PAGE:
Halo: guardian angel of the race track

Halo: guardian angel of the race track

The Halo, introduced by the FIA and designed by researchers at the Global Institute for Motor Sport Safety, with funding support from the FIA Foundation, was initially designed as a device to provide additional frontal protection from flying objects for open cockpit racing drivers.

Development of the Halo took place between 2016 and 2017, with the first finished design being implemented on Formula 1 cars from the beginning of the 2018 season.

Following scepticism from teams and drivers, the research phase looked at alternative safety devices including an 'aeroscreen' developed by Red Bull Advanced Technologies and the FIA's own 'Shield' design - both of which were discounted for various reasons.

Halo Test
High-velocity testing one of the Halo designs

Despite initial misgivings the Halo proved its worth on several occasions during its debut season. One of the first beneficiaries, F2 driver Tadasuke Makino, credited the Halo with saving his life. During the Barcelona round of the 2018 FIA Formula 2 Championship, a collision between Makino and Nirei Fukuzumi caused by an aggressive overtake on a corner could have had tragic consequences. At speeds of over 250km/h, the cars collided and Fukuzumi’s car was spun, which resulted in the car driving over Makino’s cockpit. Tyres marks on the Halo showed extensive contact was made, but that Makino’s head was shielded. The Global Institute report for the FIA Safety Department concluded that the Halo “likely prevented contact between the tyre and the drivers head,” going on to add “without the Halo there would have been potential for a very serious head or neck injury.”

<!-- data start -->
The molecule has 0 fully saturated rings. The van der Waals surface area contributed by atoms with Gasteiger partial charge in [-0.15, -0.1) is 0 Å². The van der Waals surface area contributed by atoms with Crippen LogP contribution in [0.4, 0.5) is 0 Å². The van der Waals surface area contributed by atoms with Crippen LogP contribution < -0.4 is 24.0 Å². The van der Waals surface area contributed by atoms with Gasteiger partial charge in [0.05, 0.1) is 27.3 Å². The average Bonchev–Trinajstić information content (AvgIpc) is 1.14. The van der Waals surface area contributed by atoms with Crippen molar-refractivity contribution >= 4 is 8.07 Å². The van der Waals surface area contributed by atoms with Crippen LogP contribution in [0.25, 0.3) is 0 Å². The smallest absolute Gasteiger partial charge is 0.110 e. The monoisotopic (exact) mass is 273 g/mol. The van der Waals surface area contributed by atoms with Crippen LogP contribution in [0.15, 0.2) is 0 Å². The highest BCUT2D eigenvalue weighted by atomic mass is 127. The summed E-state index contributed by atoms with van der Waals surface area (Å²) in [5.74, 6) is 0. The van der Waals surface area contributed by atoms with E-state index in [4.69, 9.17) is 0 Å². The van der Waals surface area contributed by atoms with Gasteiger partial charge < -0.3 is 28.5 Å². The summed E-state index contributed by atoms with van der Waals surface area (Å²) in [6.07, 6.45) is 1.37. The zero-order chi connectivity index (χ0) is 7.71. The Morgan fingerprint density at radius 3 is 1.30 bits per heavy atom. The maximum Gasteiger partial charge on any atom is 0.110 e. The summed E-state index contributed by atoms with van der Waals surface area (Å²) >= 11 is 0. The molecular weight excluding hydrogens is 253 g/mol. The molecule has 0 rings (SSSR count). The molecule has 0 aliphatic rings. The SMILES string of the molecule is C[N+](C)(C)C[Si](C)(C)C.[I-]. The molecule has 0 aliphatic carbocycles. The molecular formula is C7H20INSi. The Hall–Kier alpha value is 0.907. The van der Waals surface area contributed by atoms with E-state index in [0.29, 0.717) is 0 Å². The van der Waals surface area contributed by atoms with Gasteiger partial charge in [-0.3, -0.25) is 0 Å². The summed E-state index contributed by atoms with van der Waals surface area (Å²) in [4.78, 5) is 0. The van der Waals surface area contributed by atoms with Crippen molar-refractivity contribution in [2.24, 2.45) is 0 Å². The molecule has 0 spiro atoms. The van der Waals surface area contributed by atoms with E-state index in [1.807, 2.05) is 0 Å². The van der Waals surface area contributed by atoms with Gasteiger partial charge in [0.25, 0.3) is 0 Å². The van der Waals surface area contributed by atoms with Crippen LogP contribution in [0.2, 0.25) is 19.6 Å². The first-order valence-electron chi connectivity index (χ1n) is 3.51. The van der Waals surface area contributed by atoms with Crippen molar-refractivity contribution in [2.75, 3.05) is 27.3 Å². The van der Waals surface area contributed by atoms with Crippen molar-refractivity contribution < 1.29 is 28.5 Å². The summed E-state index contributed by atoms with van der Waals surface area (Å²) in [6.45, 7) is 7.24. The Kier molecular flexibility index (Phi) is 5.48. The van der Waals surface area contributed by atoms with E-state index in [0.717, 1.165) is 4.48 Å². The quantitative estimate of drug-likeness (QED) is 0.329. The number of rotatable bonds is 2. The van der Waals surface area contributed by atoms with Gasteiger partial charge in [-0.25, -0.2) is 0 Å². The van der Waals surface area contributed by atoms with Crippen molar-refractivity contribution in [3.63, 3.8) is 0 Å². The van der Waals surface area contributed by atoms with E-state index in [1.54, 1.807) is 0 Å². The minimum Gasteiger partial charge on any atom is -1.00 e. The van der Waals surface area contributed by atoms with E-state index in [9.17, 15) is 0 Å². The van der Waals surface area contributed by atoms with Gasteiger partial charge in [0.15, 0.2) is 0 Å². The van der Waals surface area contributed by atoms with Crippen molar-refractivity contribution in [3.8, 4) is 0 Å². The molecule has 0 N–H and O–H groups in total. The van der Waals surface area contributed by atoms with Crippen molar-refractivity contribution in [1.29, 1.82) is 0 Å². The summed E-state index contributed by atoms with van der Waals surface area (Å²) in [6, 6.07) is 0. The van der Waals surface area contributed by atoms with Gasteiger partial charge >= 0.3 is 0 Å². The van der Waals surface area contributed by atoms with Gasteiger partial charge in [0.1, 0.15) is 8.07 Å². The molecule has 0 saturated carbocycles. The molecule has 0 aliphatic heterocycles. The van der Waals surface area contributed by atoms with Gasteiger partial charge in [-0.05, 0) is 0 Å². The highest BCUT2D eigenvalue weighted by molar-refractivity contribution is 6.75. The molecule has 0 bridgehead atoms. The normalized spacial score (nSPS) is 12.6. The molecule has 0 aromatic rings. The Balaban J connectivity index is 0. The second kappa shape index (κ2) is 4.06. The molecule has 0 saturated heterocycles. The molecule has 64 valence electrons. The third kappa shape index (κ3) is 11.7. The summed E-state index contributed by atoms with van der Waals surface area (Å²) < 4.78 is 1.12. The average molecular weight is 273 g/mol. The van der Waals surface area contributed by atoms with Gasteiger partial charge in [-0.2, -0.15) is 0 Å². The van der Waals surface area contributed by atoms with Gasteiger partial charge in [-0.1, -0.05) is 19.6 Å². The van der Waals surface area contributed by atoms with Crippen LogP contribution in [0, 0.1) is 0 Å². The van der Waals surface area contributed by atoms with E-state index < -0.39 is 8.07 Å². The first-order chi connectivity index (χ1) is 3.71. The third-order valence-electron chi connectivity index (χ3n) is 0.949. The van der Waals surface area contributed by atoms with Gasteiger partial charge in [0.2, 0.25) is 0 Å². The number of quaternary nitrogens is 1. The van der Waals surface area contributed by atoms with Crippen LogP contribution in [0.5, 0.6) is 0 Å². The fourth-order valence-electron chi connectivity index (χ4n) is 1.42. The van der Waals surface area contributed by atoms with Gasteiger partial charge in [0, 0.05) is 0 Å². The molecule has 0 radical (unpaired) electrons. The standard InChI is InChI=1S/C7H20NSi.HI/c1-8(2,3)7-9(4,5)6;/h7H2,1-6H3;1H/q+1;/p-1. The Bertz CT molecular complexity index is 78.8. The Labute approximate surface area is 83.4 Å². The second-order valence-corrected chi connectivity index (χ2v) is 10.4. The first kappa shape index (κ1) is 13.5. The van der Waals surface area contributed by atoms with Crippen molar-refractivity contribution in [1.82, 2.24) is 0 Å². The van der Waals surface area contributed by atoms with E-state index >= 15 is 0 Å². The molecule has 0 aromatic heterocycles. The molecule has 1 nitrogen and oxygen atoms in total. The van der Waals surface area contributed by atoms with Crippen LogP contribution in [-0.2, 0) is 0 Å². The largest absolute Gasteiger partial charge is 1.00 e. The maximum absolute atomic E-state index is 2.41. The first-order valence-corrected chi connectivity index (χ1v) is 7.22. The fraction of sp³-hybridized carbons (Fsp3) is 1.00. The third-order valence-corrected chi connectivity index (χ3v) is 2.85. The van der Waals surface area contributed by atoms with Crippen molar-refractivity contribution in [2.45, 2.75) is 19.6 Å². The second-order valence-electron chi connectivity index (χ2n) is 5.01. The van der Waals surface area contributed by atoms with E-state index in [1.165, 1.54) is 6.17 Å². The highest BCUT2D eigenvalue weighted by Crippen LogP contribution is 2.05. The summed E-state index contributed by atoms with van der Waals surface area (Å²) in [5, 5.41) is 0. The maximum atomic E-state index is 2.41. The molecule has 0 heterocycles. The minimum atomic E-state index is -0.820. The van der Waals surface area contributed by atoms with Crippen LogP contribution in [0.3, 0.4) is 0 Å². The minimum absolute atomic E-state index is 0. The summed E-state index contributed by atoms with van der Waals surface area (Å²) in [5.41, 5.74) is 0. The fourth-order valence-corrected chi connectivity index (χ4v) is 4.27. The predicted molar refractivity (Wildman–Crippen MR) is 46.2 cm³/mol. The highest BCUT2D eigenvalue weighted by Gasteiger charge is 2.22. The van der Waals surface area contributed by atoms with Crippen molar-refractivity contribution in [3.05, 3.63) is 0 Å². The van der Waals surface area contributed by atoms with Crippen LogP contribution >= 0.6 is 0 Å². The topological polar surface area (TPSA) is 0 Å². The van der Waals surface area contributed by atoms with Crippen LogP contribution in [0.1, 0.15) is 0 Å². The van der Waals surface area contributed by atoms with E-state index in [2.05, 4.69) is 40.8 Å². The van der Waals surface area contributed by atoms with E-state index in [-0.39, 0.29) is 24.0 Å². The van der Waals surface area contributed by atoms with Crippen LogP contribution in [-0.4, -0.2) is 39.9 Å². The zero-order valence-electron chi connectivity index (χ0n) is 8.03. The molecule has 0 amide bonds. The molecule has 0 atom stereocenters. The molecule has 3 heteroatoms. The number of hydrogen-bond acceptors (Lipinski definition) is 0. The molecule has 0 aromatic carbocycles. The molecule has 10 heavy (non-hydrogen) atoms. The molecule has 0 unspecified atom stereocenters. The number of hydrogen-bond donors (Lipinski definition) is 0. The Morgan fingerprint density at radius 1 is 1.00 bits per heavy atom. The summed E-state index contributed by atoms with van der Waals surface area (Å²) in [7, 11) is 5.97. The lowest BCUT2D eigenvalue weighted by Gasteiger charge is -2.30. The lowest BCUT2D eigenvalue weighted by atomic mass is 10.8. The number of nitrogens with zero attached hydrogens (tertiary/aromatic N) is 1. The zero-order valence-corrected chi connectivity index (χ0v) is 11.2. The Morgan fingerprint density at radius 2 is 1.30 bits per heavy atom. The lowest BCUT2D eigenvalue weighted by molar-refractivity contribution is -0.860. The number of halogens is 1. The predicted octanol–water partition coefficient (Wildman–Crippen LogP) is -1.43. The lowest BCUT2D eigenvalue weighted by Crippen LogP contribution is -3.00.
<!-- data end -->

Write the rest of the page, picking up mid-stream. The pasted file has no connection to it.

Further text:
Halo plays its part in a collision between F2 drivers
The Halo played its part in a collision between F2 drivers Tadasuke Makino and Nirei Fukuzumi.

What has been particularly satisfying for the FIA design team is that while the Halo project was instigated to provide additional protection from flying objects, such as stray tyres, it has also proved protective in other circumstances, in this case car launching. Senior Research Engineer Andy Mellor said: “The Halo was originally conceived as additional frontal protection and the design brief was to manage the energy of an impacting wheel assembly. However, when we conducted the detailed risk assessment, we determined that the Halo could offer significant protection during a much wider scope of accident types, and the accident at Barcelona was anticipated during the risk assessment study.”

The Halo device was called into action again at the Belgian Grand Prix in August 2018. A few seconds after the start of the race, Nico Hulkenberg slammed into Fernando Alonso’s McLaren at the La Source hairpin. The collision launched Alonso into the air with his car landing on top of Charles Leclerc’s Sauber. Fortunately, Alonso’s car did not touch Leclerc’s helmet and it seems as if the Halo helped to deflect it away from the driver. What is certain is that Alonso’s front-right wheel struck Leclerc’s Halo as it passed over the car, breaking the McLaren’s suspension.

Leclerc confirmed the worth of the device saying, “Definitely the Halo probably helped today,” while Alonso added: “The positive side is we are all OK, especially Charles. I flew over his car and the Halo was a good thing to have today.”

Former F1 champion Nico Rosberg added his voice to the new system, tweeting: “We can end the Halo discussion now. It will save lives! #thanksFIA.”

This technology is all part of the FIA’s safety focused work across motor sport - the FIA with the support of the FIA Foundation is determined to ensure that safety always comes first.

Front view of Halo
Front view of the Halo device mounted on an F2 car.

Related articles